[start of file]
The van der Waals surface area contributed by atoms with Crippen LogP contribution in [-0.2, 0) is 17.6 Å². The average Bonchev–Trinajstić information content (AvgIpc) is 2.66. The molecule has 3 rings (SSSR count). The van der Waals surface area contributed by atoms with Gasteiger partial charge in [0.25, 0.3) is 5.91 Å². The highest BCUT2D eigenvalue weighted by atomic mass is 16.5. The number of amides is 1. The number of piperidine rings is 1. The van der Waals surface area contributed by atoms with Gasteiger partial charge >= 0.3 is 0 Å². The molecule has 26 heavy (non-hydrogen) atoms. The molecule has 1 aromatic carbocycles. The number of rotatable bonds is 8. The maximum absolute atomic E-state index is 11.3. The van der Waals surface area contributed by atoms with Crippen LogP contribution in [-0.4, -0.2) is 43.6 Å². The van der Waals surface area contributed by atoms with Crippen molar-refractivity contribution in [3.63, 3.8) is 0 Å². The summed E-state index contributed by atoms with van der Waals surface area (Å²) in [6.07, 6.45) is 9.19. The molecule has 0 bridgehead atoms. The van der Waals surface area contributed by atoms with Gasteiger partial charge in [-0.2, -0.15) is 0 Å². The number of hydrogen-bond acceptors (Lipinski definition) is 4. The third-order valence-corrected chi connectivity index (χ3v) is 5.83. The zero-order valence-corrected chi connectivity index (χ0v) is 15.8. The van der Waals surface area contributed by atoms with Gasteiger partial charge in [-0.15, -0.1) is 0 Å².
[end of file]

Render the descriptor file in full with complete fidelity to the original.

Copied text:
The van der Waals surface area contributed by atoms with Crippen LogP contribution in [-0.2, 0) is 17.6 Å². The average Bonchev–Trinajstić information content (AvgIpc) is 2.66. The molecule has 3 rings (SSSR count). The van der Waals surface area contributed by atoms with Gasteiger partial charge in [0.25, 0.3) is 5.91 Å². The highest BCUT2D eigenvalue weighted by atomic mass is 16.5. The number of amides is 1. The number of piperidine rings is 1. The van der Waals surface area contributed by atoms with Gasteiger partial charge >= 0.3 is 0 Å². The molecule has 26 heavy (non-hydrogen) atoms. The molecule has 1 aromatic carbocycles. The number of rotatable bonds is 8. The maximum absolute atomic E-state index is 11.3. The van der Waals surface area contributed by atoms with Crippen LogP contribution in [-0.4, -0.2) is 43.6 Å². The van der Waals surface area contributed by atoms with Crippen molar-refractivity contribution in [3.63, 3.8) is 0 Å². The summed E-state index contributed by atoms with van der Waals surface area (Å²) in [6.07, 6.45) is 9.19. The molecule has 0 bridgehead atoms. The van der Waals surface area contributed by atoms with Gasteiger partial charge in [-0.2, -0.15) is 0 Å². The number of hydrogen-bond acceptors (Lipinski definition) is 4. The third-order valence-corrected chi connectivity index (χ3v) is 5.83. The zero-order valence-corrected chi connectivity index (χ0v) is 15.8. The van der Waals surface area contributed by atoms with Gasteiger partial charge in [-0.15, -0.1) is 0 Å².